Your food places such as Trifle Tower, Taco Bridge and Marshmallow Coast add to the whole picture of a refrigerator being an entirely unexplored world. How do you think of these places? Is there a special technique you use?
As soon as I saw Brendan Kearney’s art for the original Lady Pancake & Sir French Toast, I began to imagine all the things that were possible in the fridge-world he created. It was magical. All I had to do was come up with some absurd combination of location-mixed-with-food … and Brendan would create a visual representation that far exceeded my expectations.
And I generally write about foods that I like. I think I knew I wanted to work some sort of mexican food into the story and enchiladas don’t work with the rhyme scheme. But tacos do, and they’re easy to say (and tasty to eat!). It actually took a while to figure out what the coast was gonna be. I think at one point it was some sort of pie. But who wouldn’t want to swim around and slurp up that ooey gooey ocean Brendan drew (sorry - hold on a sec - let me wipe the drool off my mouth).
The tune is very catchy for this trailer Josh. The voices are familiar. Is it the same group as your previous trailer for the first title? Did you write the words? the music?
Thanks, Margie! Yes, the voices are me, me, me, me, me, me, and me. I also wrote and arranged all the words and music. If the GarageBand app existed when I was in college, I’d probably be a rockstar right now (or at least a roadie). As it was, all I had was a four-track recorder - which was much more difficult to use than my phone. I’ve recorded all of the audio for all of my trailers on my phone. It’s so fun!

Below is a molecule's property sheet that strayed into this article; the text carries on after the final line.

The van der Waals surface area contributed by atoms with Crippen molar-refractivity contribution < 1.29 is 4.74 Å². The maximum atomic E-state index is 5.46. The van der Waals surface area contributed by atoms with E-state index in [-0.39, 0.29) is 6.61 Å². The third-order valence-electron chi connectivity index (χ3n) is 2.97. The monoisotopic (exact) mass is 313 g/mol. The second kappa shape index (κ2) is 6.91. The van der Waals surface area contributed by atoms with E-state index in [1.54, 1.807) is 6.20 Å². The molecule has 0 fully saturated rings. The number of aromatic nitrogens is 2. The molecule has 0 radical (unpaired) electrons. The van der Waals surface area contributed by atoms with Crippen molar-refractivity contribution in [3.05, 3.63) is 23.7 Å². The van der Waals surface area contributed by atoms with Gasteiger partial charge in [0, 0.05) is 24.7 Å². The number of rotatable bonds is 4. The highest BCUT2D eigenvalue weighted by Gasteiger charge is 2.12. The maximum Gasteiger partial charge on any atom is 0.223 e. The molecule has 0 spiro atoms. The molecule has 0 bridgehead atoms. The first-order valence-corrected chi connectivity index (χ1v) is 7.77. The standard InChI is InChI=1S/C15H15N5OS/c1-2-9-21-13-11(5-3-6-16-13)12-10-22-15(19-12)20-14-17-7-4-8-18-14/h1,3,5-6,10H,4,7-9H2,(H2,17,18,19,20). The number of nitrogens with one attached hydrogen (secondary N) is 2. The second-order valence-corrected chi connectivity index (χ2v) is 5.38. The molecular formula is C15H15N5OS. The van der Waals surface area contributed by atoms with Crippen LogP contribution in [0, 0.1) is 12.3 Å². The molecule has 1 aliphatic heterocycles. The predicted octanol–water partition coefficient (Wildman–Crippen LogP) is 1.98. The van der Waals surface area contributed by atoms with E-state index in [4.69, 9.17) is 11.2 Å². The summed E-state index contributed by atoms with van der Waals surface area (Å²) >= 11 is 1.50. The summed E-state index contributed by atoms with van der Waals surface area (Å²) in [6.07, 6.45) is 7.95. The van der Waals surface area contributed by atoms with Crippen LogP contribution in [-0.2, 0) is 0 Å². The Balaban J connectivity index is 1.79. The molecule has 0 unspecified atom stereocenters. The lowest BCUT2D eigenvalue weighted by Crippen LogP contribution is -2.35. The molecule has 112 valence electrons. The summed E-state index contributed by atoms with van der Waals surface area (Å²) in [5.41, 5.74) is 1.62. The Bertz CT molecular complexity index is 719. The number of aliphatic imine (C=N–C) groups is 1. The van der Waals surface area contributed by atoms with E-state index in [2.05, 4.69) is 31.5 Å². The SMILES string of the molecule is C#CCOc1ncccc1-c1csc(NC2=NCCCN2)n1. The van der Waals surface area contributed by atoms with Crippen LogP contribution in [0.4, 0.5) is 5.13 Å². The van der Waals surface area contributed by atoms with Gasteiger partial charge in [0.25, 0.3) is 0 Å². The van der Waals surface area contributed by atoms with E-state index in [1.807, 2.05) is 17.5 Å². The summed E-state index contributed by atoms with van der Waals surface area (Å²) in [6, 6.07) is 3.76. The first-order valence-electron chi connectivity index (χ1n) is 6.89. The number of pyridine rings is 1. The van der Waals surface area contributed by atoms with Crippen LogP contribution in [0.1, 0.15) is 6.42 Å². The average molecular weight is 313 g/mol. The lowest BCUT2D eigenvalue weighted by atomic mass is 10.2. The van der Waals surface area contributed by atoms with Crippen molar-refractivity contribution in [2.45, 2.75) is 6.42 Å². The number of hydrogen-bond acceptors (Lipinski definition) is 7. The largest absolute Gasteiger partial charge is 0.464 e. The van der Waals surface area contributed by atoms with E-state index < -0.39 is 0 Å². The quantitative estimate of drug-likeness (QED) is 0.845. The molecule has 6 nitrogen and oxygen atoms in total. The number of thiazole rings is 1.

I know you are very knowledgeable about computer software. Did you create this trailer, Josh?
I did. I made it with iMovie (on a laptop, not my phone).Other than a few custom images I created (using gimp), it’s mostly just a slideshow set to the song. Not too tricky to create. It gets a little easier every time, and this is the fourth one I’ve made (the first three being Lady Pancake & Sir French Toast, Pirasaurs!, and Dear Dragon).
Are there any final thoughts you would like to share with readers before we reveal the trailer?
I hope you enjoy it. I know Jess Keating thinks it’s a little creepy, but that’s just because she has a debilitating fear of glockenspiels. Oh, and make sure to clean out your fridges before May 2nd!
Thank you so much for hosting the trailer, Margie! I can’t wait to share the entire book with everyone! Give my best to Mulan!
You are most welcome, Josh. Mulan thinks these books are pretty tasty. Clearly readers are in for a rollicking romp as our intrepid heroes seek to rid the fridge of the foul fragrance. Who or what could be the cause of the interior’s destruction? With each page turn, the clues will be compiled. Dare we speculate on the despicable scoundrel responsible?
Thank you Josh for answering these questions and for giving readers another chapter in the lives of Lady Pancake and Sir French Toast. I know you will want to learn more about Josh Funk and his other work which you can do by following the link attached to his name to access his website. Josh Funk also maintains a blog brimming with information about his books and the writing process. Josh can be found promoting all children’s literature on Twitter at @joshfunkbooks.